BC’s Passenger Transportation Board met in Smithers on Wednesday to hear public input on Greyhound Canada’s application to withdraw its northern service routes.

The carrier who has been operating in BC since 1929 says market conditions are the reason for the decline.

“We have had a 46% decline in ridership over the past few years, resulting in $35,000 loss per day and $70 million loss over 6 years.”

Greyhound is saying that it can’t carry the burden or the responsibility of carrying these costs and is calling for the provincial government to create a “Connection Communities Fund” which would finance private-sector transportation in the north.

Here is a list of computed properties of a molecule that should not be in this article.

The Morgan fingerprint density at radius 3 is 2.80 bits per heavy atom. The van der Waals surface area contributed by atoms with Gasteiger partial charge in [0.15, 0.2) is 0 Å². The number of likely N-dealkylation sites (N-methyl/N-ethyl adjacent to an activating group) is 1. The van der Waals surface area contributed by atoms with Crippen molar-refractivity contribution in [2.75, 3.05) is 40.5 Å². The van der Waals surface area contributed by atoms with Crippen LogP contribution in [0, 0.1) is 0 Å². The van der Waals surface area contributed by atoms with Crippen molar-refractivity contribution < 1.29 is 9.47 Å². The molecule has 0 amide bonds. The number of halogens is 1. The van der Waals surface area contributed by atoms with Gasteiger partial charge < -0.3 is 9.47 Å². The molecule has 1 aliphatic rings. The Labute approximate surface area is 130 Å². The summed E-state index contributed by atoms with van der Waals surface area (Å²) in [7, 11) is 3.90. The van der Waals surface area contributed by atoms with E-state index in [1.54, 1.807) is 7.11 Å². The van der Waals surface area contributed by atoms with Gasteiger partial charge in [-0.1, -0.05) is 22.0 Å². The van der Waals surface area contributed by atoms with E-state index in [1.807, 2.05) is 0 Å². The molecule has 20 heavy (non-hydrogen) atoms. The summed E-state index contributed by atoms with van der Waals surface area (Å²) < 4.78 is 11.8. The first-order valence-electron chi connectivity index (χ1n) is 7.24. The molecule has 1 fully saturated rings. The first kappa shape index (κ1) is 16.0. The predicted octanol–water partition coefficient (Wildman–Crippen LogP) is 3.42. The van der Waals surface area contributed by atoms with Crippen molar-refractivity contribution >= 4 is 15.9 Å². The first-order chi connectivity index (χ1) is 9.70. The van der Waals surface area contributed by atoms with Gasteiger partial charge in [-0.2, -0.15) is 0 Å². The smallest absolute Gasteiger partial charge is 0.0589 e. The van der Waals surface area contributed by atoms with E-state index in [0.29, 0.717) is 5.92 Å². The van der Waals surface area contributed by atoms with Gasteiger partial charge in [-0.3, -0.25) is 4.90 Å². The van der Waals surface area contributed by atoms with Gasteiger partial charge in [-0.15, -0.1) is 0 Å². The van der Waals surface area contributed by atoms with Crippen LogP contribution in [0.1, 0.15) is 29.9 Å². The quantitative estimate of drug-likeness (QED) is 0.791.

Greyhound Canada’s Senior Vice-President Stuart Kendrick claims the ridership along Prince George and Prince Rupert corridor is low.

“The ridership along the Prince George corridor is 10 per day. The Smithers location is around 3 or 4 per day. That is not sustainable.”

The next and final public meeting will take place Thursday in Fort St. John.

A board decision is expected as soon as January.